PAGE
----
People always thought these islands were beautiful. The first written proposal for the establishment of Kornati National Park was done in 1965.
In 1967, the Executive Council of the Parliament of SR Croatia declared the Kornati Islands (all four island chains) and the southeastern part of Long Island with Telašćica Bay, a natural reserve area. This decision provided much-needed protection to these beautiful and unique islands and bay.
Ten years later, in 1976, a research paper was proposed to discuss the suggested establishment of a national park in the Kornati Islands. On August 13, 1980, the Parliament of SR Croatia passed the Kornati National Park Act, bringing it into effect. The Kornati National Park today covers the Lower Kornati (consisting of the Kornat and Piškera island chains) along with the southeastern part of Long Island, containing Telašćica Bay.
When visiting this national park, you can enjoy hiking as well. Here are a few ideas:
The Croatian Hikking Association has marked a trail with 21 stops on the Kornati Islands. It takes you from Korinjak to Veli Vrh and further towards Sit. This is a long trail with at least 12 hours of walking, so we recommend you plan at least one night to spend inside the park.
In Telaščica protected area, part of the National Park Kornati, you can see breathtaking cliffs. Most visitors come to see it via boat, but the cliffs offer an amazing view as well. Therefore to reach the Dugi Otok cliffs, reach Fort Grapšćak in Telašćica.
Then, you will take the local Underwater educational trail and eventually reach the cliffs. You can take the same way back or follow the trail back to Fort Grapšćak. This hike will take 2 hours at most.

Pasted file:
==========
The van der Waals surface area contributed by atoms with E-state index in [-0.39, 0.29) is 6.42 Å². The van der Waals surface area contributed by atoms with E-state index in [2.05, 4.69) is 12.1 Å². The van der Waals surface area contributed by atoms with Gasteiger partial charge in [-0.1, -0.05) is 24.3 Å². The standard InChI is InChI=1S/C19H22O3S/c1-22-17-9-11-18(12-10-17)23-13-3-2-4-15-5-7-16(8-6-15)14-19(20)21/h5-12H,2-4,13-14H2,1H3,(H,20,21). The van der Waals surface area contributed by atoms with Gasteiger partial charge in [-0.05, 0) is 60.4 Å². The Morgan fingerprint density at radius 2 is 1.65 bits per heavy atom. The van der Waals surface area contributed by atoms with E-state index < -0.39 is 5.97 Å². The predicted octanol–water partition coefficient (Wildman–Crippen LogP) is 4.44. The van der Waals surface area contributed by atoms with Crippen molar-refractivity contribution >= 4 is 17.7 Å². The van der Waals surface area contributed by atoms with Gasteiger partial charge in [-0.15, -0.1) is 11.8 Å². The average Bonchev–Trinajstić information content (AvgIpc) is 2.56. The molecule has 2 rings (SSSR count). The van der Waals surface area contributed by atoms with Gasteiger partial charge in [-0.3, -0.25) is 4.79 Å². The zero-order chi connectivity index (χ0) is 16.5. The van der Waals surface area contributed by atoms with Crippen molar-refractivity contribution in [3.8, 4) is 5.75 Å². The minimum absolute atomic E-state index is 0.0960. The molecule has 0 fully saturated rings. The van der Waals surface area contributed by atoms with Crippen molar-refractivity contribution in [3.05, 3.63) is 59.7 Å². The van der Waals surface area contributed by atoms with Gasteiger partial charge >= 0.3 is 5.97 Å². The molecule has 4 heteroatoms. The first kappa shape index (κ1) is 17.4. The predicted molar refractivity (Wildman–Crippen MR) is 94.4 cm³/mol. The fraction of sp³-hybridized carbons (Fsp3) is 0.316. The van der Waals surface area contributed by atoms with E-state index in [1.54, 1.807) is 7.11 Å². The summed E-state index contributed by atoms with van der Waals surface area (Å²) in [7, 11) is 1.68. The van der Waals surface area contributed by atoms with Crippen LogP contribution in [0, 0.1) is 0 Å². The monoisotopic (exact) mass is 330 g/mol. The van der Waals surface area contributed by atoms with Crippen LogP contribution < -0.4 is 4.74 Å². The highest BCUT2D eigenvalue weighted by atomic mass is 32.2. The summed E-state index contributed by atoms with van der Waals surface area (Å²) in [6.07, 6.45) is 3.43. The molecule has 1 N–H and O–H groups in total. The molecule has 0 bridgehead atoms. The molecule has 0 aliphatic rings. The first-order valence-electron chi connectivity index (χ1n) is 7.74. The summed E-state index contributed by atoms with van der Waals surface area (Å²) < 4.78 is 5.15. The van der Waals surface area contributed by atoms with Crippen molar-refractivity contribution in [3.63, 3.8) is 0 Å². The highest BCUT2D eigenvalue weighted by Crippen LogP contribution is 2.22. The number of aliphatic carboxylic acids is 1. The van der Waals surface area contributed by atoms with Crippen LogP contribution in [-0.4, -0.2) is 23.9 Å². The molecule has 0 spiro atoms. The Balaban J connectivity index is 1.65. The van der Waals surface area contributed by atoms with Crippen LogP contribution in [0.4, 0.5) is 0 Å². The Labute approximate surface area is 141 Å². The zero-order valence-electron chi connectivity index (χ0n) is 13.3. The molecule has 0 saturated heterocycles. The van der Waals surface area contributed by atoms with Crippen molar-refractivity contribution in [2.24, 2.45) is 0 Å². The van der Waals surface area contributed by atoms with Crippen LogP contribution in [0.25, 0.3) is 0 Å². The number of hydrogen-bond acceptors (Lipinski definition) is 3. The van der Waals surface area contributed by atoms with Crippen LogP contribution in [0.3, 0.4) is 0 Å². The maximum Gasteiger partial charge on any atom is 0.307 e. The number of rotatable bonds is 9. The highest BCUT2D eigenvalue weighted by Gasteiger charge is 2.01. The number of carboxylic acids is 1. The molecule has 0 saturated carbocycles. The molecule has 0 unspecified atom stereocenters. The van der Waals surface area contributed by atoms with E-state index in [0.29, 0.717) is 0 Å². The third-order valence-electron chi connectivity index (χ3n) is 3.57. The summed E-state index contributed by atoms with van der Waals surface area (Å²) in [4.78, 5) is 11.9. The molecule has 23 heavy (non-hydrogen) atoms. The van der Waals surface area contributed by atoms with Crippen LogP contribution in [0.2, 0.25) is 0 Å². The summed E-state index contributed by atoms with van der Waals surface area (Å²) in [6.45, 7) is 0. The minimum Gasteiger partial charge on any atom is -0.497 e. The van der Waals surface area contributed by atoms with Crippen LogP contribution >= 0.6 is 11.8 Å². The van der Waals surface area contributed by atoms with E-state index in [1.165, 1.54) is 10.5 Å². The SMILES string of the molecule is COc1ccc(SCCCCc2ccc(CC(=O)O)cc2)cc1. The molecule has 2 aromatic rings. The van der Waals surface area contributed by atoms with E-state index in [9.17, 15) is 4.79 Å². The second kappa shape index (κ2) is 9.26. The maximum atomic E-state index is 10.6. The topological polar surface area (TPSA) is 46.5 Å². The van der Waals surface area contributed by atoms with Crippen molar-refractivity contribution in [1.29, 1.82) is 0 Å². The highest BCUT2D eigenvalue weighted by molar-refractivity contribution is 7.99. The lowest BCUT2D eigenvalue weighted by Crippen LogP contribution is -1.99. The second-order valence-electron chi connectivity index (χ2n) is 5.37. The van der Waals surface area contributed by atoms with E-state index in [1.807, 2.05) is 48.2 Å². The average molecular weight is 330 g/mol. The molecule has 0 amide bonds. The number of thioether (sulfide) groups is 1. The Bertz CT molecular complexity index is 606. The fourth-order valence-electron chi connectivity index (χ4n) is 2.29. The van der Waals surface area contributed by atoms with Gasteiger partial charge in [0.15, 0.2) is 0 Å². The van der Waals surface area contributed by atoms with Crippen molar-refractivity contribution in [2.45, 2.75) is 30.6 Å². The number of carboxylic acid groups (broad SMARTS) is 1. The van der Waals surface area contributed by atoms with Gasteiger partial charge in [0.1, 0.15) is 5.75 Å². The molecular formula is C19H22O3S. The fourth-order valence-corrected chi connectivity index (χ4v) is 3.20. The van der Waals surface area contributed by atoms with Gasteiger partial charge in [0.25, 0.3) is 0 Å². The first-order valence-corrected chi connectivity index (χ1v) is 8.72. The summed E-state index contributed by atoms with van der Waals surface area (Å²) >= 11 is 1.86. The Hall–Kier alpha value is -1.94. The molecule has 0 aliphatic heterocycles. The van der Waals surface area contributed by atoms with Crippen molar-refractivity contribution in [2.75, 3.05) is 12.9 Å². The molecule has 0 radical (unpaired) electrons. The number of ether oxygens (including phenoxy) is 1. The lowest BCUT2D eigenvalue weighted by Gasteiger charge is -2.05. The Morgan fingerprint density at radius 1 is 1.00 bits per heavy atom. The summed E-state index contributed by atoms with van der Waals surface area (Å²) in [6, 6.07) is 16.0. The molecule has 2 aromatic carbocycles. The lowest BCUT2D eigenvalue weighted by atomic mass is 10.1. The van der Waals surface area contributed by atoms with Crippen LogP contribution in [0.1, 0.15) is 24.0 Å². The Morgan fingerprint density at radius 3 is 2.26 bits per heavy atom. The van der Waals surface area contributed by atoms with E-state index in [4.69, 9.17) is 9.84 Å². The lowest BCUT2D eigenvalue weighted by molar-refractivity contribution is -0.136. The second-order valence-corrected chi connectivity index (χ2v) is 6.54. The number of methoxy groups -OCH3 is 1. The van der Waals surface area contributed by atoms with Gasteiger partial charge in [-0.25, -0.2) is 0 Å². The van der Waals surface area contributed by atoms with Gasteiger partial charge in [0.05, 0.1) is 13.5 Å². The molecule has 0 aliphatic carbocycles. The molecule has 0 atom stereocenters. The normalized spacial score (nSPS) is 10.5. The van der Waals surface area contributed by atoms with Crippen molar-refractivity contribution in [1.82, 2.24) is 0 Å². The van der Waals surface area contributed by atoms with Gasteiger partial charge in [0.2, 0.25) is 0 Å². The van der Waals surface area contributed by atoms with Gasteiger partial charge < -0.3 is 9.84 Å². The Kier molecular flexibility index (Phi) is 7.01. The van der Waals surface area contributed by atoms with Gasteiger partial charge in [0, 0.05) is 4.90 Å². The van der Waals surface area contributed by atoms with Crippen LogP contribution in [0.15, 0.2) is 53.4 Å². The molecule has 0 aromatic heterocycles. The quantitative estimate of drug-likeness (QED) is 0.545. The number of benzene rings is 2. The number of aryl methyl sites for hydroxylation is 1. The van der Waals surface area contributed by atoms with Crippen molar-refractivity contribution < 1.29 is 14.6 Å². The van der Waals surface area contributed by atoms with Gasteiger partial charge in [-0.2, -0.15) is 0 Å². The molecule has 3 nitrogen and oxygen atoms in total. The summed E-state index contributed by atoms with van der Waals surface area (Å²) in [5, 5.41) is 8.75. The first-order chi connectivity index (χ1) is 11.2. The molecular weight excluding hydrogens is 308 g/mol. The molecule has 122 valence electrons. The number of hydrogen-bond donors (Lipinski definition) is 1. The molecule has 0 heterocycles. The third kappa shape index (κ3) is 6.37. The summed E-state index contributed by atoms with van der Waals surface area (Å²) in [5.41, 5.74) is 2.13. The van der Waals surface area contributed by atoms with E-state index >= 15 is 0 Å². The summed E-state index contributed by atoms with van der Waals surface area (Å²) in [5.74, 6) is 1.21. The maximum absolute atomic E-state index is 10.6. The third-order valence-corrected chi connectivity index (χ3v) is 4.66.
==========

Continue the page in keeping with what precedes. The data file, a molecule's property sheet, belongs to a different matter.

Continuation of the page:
The highest peak in the national park and between these islands is Metina. It lies on Kornat Island, and the hike starts at Kravljačica bay up to the summit of Metlina. The trail then continues onwards to Magazinova Skrila.
This is a light to moderately difficult hike and is perfect for a beginner until you reach the Metlina peak. After that, the path from Metina to Magazinova Skrila can be quite a challenge, since it is full of rugged, jagged stones. You must take extreme caution when undertaking the section to Magazinova Skrila.
These are the bigger cities near the Kornati National Park
Zadar, Croatia is a stunningly beautiful coastal city located on the Adriatic Sea. With its incredible natural beauty, vibrant culture, and rich history, it's no wonder that Zadar has become a popular destination for tourists from all over the world.
Šibenik is a beautiful coastal city located in the heart of Croatia. It is known for its stunning architecture, picturesque beaches, and vibrant culture. From its ancient churches to its modern marinas, Šibenik offers something for everyone who visits this amazing destination.
Biograd na Moru, Croatia is a beautiful coastal town situated on the Adriatic Sea. It is known for its stunning beaches, crystal clear waters, and vibrant nightlife. The town also boasts a rich cultural heritage with many historic sites and monuments to explore. Visitors can enjoy a variety of activities such as sailing, swimming, sunbathing, and sightseeing.